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Structure of the Alimentary Canal in relation to digestion and absorption

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Introduction

Structure of the Alimentary Canal in relation to digestion and absorption There are two stages in human digestion: 1. Mechanical breakdown-the large particles of ingested food are broken down into smaller pieces by the teeth in the mouth. 2. Chemical breakdown - the large molecules of food are hydrolysed (broken down) by digestive enzymes into smaller, soluble molecules. The alimentary canal (human gut) has the same general structure along its whole length but in some areas, it is specialised to carry out various roles. It extends as a tube from the mouth to the anus and along its length, the wall is composed of four layers: 1. Mucosa- This is the innermost lining of the gut wall. It lubricates the passage of food with mucus and also protects it from the digestive action of enzymes. The mucosa surrounds the lumen which is made up of glandular epithelium and connective tissue containing blood vessels and lymph vessels. ...read more.

Middle

An illustration of peristalsis is shown by the diagram on the right. From here, chemical digestion takes place and complex organic molecules are broken down in stages until simple, smaller soluble molecules are formed which can then be absorbed. There are three major groups of digestive enzymes involved: * Carbohydrases- these hydrolyse the glycosidic bonds in carbohydrates * Proteases- these hydrolyse the peptide bonds in proteins and polypeptides * Lipases- these hydrolyse the ester bonds in triglycerides Carbohydrases The carbohydrate from the food is mainly in the form of polysaccharides so needs to be digested. Carbohydrate digestion occurs in the mouth, duodenum and ileum under alkaline conditions(above pH 7). In the mouth, at pH 7.0, salivary amylase hydrolyses carbohydrates into short chain glucose residues and some maltose. In the duodenum, at pH 7.0, the pancreatic amylase hydrolyses the starch in the carbohydrates to maltose. In the ileum, at pH 8.5, the enzymes, maltase, lactase and sucrase from cells in the mucosa of the small intestine, hydrolyse the maltose in the carbohydrates to glucose, the lactose to glucose and galactose and the sucrose to glucose and fructose. ...read more.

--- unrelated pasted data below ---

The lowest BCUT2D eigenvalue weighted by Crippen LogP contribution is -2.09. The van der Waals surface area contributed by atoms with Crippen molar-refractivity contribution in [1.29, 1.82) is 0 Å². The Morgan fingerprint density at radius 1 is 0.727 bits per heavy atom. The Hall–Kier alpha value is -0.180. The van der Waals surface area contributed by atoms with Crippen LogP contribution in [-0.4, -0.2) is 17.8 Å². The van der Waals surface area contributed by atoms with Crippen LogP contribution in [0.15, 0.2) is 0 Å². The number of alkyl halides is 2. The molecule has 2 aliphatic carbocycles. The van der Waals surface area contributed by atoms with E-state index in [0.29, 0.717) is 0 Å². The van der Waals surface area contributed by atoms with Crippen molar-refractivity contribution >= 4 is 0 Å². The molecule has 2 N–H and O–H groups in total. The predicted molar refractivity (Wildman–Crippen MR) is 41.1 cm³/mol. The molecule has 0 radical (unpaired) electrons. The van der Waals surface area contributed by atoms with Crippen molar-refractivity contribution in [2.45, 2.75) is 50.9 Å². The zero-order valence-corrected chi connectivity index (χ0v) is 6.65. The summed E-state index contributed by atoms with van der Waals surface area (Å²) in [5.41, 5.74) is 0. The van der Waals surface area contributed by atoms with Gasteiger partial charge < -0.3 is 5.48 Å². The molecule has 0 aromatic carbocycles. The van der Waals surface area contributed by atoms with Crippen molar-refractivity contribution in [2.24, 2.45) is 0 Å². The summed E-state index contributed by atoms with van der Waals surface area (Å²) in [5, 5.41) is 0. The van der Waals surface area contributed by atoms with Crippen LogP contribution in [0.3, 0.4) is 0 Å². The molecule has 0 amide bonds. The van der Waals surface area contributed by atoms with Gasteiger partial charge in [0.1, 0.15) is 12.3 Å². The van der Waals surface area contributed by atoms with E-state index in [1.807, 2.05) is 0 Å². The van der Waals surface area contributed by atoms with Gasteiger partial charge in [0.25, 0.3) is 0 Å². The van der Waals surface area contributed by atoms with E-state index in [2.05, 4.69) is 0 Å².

Conclusion

Absorption and Histology of the Ileum Wall The final stages of digestion of carbohydrates, lipids, and proteins take place in the duodenum and ileum and at the same time the process of absorption is occurring. This part of the gut has several features which contribute to the efficiency of absorption: * It is long which provides a large surface area for efficient absorption * The large numbers of finger-like projections known as villi, in the mucosa increase the surface area for absorption * The villi contain smooth muscle fibres which contract and relax, mixing up the contents of the ileum and bringing the epithelial cells of the absorptive surface into greater contact with digested food * The epithelial cells possess microvilli to further increase the surface area for absorption * Each villus has a large capillary network so that absorbed food is transported very quickly which maintains the concentration gradient * Lymph vessels take away absorbed glycerol and fatty acids to join the lymphatic system * A moist lining helps substances dissolve so they can pass through cell membranes ?? ?? ?? ?? 1 ...read more.

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